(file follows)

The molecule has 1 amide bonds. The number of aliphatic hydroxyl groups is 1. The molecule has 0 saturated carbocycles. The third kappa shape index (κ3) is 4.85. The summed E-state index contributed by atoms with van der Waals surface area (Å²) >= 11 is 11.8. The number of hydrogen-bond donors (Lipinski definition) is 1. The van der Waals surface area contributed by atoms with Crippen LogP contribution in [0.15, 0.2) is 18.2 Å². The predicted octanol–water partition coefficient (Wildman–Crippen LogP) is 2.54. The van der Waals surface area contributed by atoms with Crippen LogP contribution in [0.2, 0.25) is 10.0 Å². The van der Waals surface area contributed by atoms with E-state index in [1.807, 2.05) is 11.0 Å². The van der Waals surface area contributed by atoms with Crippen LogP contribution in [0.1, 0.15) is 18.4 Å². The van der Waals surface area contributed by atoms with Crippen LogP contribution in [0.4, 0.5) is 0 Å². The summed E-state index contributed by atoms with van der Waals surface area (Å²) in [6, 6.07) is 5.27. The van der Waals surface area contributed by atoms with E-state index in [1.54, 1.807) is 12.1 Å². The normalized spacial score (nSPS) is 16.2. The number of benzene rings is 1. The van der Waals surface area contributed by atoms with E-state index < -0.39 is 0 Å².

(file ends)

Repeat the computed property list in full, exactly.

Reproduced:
The molecule has 1 amide bonds. The number of aliphatic hydroxyl groups is 1. The molecule has 0 saturated carbocycles. The third kappa shape index (κ3) is 4.85. The summed E-state index contributed by atoms with van der Waals surface area (Å²) >= 11 is 11.8. The number of hydrogen-bond donors (Lipinski definition) is 1. The van der Waals surface area contributed by atoms with Crippen LogP contribution in [0.15, 0.2) is 18.2 Å². The predicted octanol–water partition coefficient (Wildman–Crippen LogP) is 2.54. The van der Waals surface area contributed by atoms with Crippen LogP contribution in [0.2, 0.25) is 10.0 Å². The van der Waals surface area contributed by atoms with E-state index in [1.807, 2.05) is 11.0 Å². The van der Waals surface area contributed by atoms with Crippen LogP contribution in [0.1, 0.15) is 18.4 Å². The van der Waals surface area contributed by atoms with Crippen LogP contribution in [0.4, 0.5) is 0 Å². The summed E-state index contributed by atoms with van der Waals surface area (Å²) in [6, 6.07) is 5.27. The van der Waals surface area contributed by atoms with E-state index in [1.54, 1.807) is 12.1 Å². The normalized spacial score (nSPS) is 16.2. The number of benzene rings is 1. The van der Waals surface area contributed by atoms with E-state index < -0.39 is 0 Å².